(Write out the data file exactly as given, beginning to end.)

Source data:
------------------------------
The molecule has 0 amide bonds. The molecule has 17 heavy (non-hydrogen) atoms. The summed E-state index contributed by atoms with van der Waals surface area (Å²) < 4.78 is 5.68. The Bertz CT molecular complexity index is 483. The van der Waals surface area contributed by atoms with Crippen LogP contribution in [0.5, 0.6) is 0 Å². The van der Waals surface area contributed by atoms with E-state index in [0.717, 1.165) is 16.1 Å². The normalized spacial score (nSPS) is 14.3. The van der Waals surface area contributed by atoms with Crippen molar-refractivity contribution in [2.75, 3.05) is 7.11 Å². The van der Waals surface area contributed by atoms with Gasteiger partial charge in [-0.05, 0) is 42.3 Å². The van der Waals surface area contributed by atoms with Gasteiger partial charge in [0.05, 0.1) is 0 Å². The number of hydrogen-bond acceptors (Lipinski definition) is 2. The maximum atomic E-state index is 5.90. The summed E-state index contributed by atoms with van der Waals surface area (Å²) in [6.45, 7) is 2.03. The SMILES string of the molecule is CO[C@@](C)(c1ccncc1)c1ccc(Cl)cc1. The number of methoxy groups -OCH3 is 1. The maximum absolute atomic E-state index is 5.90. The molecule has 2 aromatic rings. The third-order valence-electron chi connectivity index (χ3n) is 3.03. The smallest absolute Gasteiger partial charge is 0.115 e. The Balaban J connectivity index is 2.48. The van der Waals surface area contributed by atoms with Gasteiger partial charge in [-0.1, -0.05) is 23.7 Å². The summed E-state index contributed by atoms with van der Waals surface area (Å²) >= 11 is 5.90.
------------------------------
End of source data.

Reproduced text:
The molecule has 0 amide bonds. The molecule has 17 heavy (non-hydrogen) atoms. The summed E-state index contributed by atoms with van der Waals surface area (Å²) < 4.78 is 5.68. The Bertz CT molecular complexity index is 483. The van der Waals surface area contributed by atoms with Crippen LogP contribution in [0.5, 0.6) is 0 Å². The van der Waals surface area contributed by atoms with E-state index in [0.717, 1.165) is 16.1 Å². The normalized spacial score (nSPS) is 14.3. The van der Waals surface area contributed by atoms with Crippen molar-refractivity contribution in [2.75, 3.05) is 7.11 Å². The van der Waals surface area contributed by atoms with Gasteiger partial charge in [-0.05, 0) is 42.3 Å². The van der Waals surface area contributed by atoms with Gasteiger partial charge in [0.05, 0.1) is 0 Å². The number of hydrogen-bond acceptors (Lipinski definition) is 2. The maximum atomic E-state index is 5.90. The summed E-state index contributed by atoms with van der Waals surface area (Å²) in [6.45, 7) is 2.03. The SMILES string of the molecule is CO[C@@](C)(c1ccncc1)c1ccc(Cl)cc1. The number of methoxy groups -OCH3 is 1. The maximum absolute atomic E-state index is 5.90. The molecule has 2 aromatic rings. The third-order valence-electron chi connectivity index (χ3n) is 3.03. The smallest absolute Gasteiger partial charge is 0.115 e. The Balaban J connectivity index is 2.48. The van der Waals surface area contributed by atoms with Gasteiger partial charge in [-0.1, -0.05) is 23.7 Å². The summed E-state index contributed by atoms with van der Waals surface area (Å²) >= 11 is 5.90.